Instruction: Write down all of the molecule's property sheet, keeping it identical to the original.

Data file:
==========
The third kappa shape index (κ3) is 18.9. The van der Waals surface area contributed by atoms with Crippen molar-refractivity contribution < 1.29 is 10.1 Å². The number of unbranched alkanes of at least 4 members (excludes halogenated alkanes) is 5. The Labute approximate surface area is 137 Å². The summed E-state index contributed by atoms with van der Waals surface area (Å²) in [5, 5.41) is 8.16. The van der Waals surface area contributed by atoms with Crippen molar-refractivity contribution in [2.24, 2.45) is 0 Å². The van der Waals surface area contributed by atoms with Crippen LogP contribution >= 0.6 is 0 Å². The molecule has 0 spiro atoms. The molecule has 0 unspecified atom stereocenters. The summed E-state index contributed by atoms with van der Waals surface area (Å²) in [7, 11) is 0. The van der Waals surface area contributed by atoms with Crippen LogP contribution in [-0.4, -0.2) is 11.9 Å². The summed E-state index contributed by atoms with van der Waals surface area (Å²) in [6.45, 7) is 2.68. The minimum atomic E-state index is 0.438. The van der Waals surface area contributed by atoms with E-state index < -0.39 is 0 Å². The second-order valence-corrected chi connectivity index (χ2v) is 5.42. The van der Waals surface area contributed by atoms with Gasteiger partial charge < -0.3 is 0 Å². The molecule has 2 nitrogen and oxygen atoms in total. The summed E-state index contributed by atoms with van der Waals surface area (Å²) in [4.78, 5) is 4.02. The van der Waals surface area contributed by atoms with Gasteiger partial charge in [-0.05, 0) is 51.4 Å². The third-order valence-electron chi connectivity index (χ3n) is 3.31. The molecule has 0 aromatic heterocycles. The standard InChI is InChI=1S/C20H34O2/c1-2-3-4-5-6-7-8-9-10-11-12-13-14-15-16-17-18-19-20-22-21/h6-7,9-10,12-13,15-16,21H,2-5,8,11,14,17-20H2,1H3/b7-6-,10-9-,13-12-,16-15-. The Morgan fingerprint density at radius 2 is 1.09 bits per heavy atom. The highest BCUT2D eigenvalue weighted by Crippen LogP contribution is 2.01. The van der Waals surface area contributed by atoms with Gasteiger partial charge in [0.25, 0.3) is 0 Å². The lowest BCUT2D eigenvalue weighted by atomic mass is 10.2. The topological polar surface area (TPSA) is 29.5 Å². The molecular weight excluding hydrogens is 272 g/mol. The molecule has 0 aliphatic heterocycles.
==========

The third kappa shape index (κ3) is 18.9. The van der Waals surface area contributed by atoms with Crippen molar-refractivity contribution < 1.29 is 10.1 Å². The number of unbranched alkanes of at least 4 members (excludes halogenated alkanes) is 5. The Labute approximate surface area is 137 Å². The summed E-state index contributed by atoms with van der Waals surface area (Å²) in [5, 5.41) is 8.16. The van der Waals surface area contributed by atoms with Crippen molar-refractivity contribution in [2.24, 2.45) is 0 Å². The van der Waals surface area contributed by atoms with Crippen LogP contribution >= 0.6 is 0 Å². The molecule has 0 spiro atoms. The molecule has 0 unspecified atom stereocenters. The summed E-state index contributed by atoms with van der Waals surface area (Å²) in [7, 11) is 0. The van der Waals surface area contributed by atoms with Crippen LogP contribution in [-0.4, -0.2) is 11.9 Å². The summed E-state index contributed by atoms with van der Waals surface area (Å²) in [6.45, 7) is 2.68. The minimum atomic E-state index is 0.438. The van der Waals surface area contributed by atoms with E-state index < -0.39 is 0 Å². The second-order valence-corrected chi connectivity index (χ2v) is 5.42. The van der Waals surface area contributed by atoms with Gasteiger partial charge < -0.3 is 0 Å². The molecule has 2 nitrogen and oxygen atoms in total. The summed E-state index contributed by atoms with van der Waals surface area (Å²) in [4.78, 5) is 4.02. The van der Waals surface area contributed by atoms with Gasteiger partial charge in [-0.05, 0) is 51.4 Å². The third-order valence-electron chi connectivity index (χ3n) is 3.31. The molecule has 0 aromatic heterocycles. The standard InChI is InChI=1S/C20H34O2/c1-2-3-4-5-6-7-8-9-10-11-12-13-14-15-16-17-18-19-20-22-21/h6-7,9-10,12-13,15-16,21H,2-5,8,11,14,17-20H2,1H3/b7-6-,10-9-,13-12-,16-15-. The Morgan fingerprint density at radius 2 is 1.09 bits per heavy atom. The highest BCUT2D eigenvalue weighted by Crippen LogP contribution is 2.01. The van der Waals surface area contributed by atoms with Gasteiger partial charge in [0.25, 0.3) is 0 Å². The lowest BCUT2D eigenvalue weighted by atomic mass is 10.2. The topological polar surface area (TPSA) is 29.5 Å². The molecular weight excluding hydrogens is 272 g/mol. The molecule has 0 aliphatic heterocycles.